TV Exhumation: Ulysses 31

Thus far, my post-mortem reports have been on recently-expired TV shows and seasons. Today, however, I’m going a bit more post-post-mortem, for an exhumation of a much older television series. The cartoon series Ulysses 31 was released in 1981, and ran for 26 episodes. As a child of the 80s, I’ve become aware of it through various 80s nostalgia sites, but it’s not a show I ever watched myself. So, when I stumbled across a DVD of a few episodes (the “Mysteries of Time” disc pictured to the left) in a thrift store, I figured I would check it out, and see if it was any good. After all, it was only a dollar.

The disc contains four episodes of the show; three with a theme of time travel, and one bonus episode. The questions I was asking going into it were simple. Was this a forgotten classic, or something that deserved to be forgotten? Was it a good, entertaining show to watch today? And perhaps more importantly, would it have been a good show to watch when I was in the target market?

Toga-inspired costume? Check. Gold collars? Check. Tremendous hair? Double-check. Definitely looking at 1980s sci-fi here.

The concept of Ulysses 31 is fairly straightforward, as with most cartoons, and not exactly hard to guess from the title. Ulysses, the 31st century descendant of the original Greek hero Ulysses, is a space adventurer traveling the universe in his ship, the Odyssey. Like his ancestor, he too manages to anger the gods — in his case by killing a cyclops — and is cursed to not see Earth again for an unspecified period of time. His crew exists in a state of suspended animation until he finds the Kingdom of Hades to free their souls; his sole companions are his ship’s computer Shyrka, his son Telemachus, the alien child Umi, and robot companion Nono.

Right there I started having some problems with the show, and I think I would have as a kid as well. There aren’t very many characters to root for. He-Man and the Masters of the Universe always had Man-at-Arms, Teela, Ram-Man, and various recurring characters to cheer for besides He-Man himself. Transfomers had Optimus Prime as the leader, but also had Bumblebee, Wheeljack, Cliffjumper, and so on. Thundercats had a small but constant team of characters around the hero. Not to mention each of those shows had interesting, colorful recurring villains; in Ulysses 31 the major villains — the gods of Olympus — seem to be off stage most of the time. It’s a small cast cartoon, and that causes some relatability problems. Viewing it as an adult, there’s only one character who isn’t irritating, and that’s Ulysses himself.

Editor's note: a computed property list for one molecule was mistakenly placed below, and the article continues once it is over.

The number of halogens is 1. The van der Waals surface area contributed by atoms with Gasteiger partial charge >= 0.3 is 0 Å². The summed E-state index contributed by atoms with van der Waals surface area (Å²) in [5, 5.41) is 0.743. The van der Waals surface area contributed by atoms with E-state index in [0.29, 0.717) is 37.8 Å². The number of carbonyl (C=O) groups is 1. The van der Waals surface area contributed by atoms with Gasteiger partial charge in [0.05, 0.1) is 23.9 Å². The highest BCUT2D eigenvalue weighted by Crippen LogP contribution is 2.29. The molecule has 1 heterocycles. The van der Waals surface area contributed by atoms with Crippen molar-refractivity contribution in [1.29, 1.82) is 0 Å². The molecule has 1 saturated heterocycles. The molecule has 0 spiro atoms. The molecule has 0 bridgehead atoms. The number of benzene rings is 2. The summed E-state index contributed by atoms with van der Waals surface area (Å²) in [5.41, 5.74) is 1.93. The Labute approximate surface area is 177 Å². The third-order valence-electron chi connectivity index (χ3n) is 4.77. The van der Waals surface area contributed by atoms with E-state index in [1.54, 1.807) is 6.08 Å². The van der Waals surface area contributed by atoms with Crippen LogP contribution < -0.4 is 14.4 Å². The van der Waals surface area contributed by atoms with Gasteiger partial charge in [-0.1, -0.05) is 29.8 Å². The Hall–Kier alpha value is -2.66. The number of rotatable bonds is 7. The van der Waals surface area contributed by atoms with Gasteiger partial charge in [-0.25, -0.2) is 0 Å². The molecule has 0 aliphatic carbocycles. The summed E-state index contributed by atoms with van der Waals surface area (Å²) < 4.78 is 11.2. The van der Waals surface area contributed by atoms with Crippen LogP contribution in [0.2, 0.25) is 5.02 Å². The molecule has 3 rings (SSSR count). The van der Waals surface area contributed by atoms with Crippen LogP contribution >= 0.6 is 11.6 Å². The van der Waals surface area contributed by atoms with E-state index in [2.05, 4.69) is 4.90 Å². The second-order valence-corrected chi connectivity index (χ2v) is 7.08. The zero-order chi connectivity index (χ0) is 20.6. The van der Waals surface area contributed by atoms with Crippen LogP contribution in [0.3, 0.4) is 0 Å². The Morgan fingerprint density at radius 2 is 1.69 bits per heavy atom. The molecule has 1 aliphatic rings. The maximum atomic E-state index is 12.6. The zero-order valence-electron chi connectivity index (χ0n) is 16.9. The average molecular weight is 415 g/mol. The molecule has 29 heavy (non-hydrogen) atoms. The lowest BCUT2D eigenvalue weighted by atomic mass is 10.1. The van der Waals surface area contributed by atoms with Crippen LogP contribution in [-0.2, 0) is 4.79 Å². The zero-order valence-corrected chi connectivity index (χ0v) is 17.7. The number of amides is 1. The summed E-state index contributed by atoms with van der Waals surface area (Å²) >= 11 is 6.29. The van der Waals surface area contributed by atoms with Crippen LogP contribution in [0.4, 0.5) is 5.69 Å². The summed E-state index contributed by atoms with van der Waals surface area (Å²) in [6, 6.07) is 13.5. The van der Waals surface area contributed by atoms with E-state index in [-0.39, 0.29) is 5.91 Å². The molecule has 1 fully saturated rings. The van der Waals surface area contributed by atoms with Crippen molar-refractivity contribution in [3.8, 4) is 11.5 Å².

Viewing it as the mid-1980s child me would have seen it, there’s only one character for me to play as on the playground (if you were a boy in the 1980s, you pretended to be action cartoon characters a lot; don’t bother denying it.) Sure, technically there are the kid characters and the robot sidekick, and those characters are meant to be kid appeal characters, but they run into a typical problem there. No kid wants to be the sidekick, they want to be the hero. Even playing as Robin was only by agreement as both kids couldn’t be Batman — and only that worked because Robin was fairly cool in his own right thanks to various TV shows propping him up. But in general, if a bunch of kids were playing pretend of an action cartoon, there had to be a bunch of action heroes. Not every kid could be He-Man, but kids didn’t mind being Man-at-Arms or Ram-Man. With Tigra and Panthro around, sometimes you had trouble finding a kid who did want to be Lion-O. Plus some kids could play as the villains. With Ulysses 31, the only character any kid would have wanted to play as was Ulysses himself. And since not everyone could be Ulysses, that meant nobody would want to play Ulysses 31. That may be a non-concern as an adult, but the show was meant for children… and I’m pretty sure that unless kids want to pretend they’re in your show, your action cartoon isn’t going to be successful.